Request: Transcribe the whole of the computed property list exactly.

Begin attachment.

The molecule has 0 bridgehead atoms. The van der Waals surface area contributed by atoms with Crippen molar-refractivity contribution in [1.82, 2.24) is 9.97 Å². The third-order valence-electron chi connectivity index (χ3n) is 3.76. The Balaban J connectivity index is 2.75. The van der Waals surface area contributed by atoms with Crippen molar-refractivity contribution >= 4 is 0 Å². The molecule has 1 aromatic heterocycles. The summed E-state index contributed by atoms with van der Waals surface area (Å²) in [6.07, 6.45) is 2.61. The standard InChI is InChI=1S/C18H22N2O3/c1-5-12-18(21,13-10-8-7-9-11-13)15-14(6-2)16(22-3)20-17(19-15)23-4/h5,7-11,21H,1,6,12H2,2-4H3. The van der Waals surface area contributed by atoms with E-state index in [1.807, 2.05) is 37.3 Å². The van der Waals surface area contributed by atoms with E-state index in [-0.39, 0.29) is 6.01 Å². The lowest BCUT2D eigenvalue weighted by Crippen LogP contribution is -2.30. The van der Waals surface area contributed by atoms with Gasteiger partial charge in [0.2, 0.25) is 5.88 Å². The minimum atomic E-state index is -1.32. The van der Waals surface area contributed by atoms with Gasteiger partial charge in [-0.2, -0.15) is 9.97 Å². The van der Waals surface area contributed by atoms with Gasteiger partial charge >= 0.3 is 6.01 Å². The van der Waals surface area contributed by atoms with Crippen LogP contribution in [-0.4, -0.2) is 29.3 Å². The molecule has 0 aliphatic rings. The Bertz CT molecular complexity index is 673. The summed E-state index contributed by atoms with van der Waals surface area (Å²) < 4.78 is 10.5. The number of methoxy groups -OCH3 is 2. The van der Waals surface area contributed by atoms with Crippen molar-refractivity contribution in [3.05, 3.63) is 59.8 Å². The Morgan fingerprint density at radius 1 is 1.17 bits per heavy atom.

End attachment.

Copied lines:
The molecule has 0 bridgehead atoms. The van der Waals surface area contributed by atoms with Crippen molar-refractivity contribution in [1.82, 2.24) is 9.97 Å². The third-order valence-electron chi connectivity index (χ3n) is 3.76. The Balaban J connectivity index is 2.75. The van der Waals surface area contributed by atoms with Crippen molar-refractivity contribution >= 4 is 0 Å². The molecule has 1 aromatic heterocycles. The summed E-state index contributed by atoms with van der Waals surface area (Å²) in [6.07, 6.45) is 2.61. The standard InChI is InChI=1S/C18H22N2O3/c1-5-12-18(21,13-10-8-7-9-11-13)15-14(6-2)16(22-3)20-17(19-15)23-4/h5,7-11,21H,1,6,12H2,2-4H3. The van der Waals surface area contributed by atoms with E-state index in [1.807, 2.05) is 37.3 Å². The van der Waals surface area contributed by atoms with E-state index in [-0.39, 0.29) is 6.01 Å². The lowest BCUT2D eigenvalue weighted by Crippen LogP contribution is -2.30. The van der Waals surface area contributed by atoms with Gasteiger partial charge in [0.2, 0.25) is 5.88 Å². The minimum atomic E-state index is -1.32. The van der Waals surface area contributed by atoms with Gasteiger partial charge in [-0.2, -0.15) is 9.97 Å². The van der Waals surface area contributed by atoms with Gasteiger partial charge >= 0.3 is 6.01 Å². The van der Waals surface area contributed by atoms with Crippen LogP contribution in [-0.4, -0.2) is 29.3 Å². The molecule has 0 aliphatic rings. The Bertz CT molecular complexity index is 673. The summed E-state index contributed by atoms with van der Waals surface area (Å²) < 4.78 is 10.5. The number of methoxy groups -OCH3 is 2. The van der Waals surface area contributed by atoms with Crippen molar-refractivity contribution in [3.05, 3.63) is 59.8 Å². The Morgan fingerprint density at radius 1 is 1.17 bits per heavy atom.